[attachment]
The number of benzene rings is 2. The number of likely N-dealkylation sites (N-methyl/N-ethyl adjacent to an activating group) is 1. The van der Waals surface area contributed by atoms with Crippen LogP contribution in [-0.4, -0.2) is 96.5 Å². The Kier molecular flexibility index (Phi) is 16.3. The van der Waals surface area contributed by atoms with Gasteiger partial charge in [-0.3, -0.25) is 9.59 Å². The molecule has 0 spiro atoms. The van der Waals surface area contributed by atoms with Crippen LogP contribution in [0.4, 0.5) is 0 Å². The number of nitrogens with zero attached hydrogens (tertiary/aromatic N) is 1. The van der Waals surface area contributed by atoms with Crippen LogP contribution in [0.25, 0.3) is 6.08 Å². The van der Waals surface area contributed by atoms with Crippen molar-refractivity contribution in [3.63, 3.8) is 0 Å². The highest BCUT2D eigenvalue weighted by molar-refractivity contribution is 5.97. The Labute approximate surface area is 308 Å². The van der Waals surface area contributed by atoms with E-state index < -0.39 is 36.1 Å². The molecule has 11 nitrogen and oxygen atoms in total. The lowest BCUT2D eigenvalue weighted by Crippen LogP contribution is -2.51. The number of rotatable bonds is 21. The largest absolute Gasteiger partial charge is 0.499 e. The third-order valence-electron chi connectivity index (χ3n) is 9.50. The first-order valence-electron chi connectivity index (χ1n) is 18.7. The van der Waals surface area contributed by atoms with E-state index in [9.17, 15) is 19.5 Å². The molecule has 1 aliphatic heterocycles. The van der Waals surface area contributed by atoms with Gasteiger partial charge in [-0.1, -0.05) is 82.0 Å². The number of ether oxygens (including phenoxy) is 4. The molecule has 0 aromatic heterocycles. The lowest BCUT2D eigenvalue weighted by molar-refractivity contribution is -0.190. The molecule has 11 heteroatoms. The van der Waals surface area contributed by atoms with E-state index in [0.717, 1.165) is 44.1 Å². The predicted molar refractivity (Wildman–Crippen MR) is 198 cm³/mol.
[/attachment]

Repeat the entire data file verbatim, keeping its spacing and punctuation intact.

The number of benzene rings is 2. The number of likely N-dealkylation sites (N-methyl/N-ethyl adjacent to an activating group) is 1. The van der Waals surface area contributed by atoms with Crippen LogP contribution in [-0.4, -0.2) is 96.5 Å². The Kier molecular flexibility index (Phi) is 16.3. The van der Waals surface area contributed by atoms with Gasteiger partial charge in [-0.3, -0.25) is 9.59 Å². The molecule has 0 spiro atoms. The van der Waals surface area contributed by atoms with Crippen LogP contribution in [0.4, 0.5) is 0 Å². The number of nitrogens with zero attached hydrogens (tertiary/aromatic N) is 1. The van der Waals surface area contributed by atoms with Crippen LogP contribution in [0.25, 0.3) is 6.08 Å². The van der Waals surface area contributed by atoms with Crippen molar-refractivity contribution in [3.63, 3.8) is 0 Å². The highest BCUT2D eigenvalue weighted by molar-refractivity contribution is 5.97. The Labute approximate surface area is 308 Å². The van der Waals surface area contributed by atoms with E-state index < -0.39 is 36.1 Å². The molecule has 11 nitrogen and oxygen atoms in total. The lowest BCUT2D eigenvalue weighted by Crippen LogP contribution is -2.51. The number of rotatable bonds is 21. The largest absolute Gasteiger partial charge is 0.499 e. The third-order valence-electron chi connectivity index (χ3n) is 9.50. The first-order valence-electron chi connectivity index (χ1n) is 18.7. The van der Waals surface area contributed by atoms with E-state index in [9.17, 15) is 19.5 Å². The molecule has 1 aliphatic heterocycles. The van der Waals surface area contributed by atoms with Gasteiger partial charge in [-0.1, -0.05) is 82.0 Å². The number of ether oxygens (including phenoxy) is 4. The molecule has 0 aromatic heterocycles. The lowest BCUT2D eigenvalue weighted by molar-refractivity contribution is -0.190. The molecule has 11 heteroatoms. The van der Waals surface area contributed by atoms with E-state index in [0.717, 1.165) is 44.1 Å². The predicted molar refractivity (Wildman–Crippen MR) is 198 cm³/mol.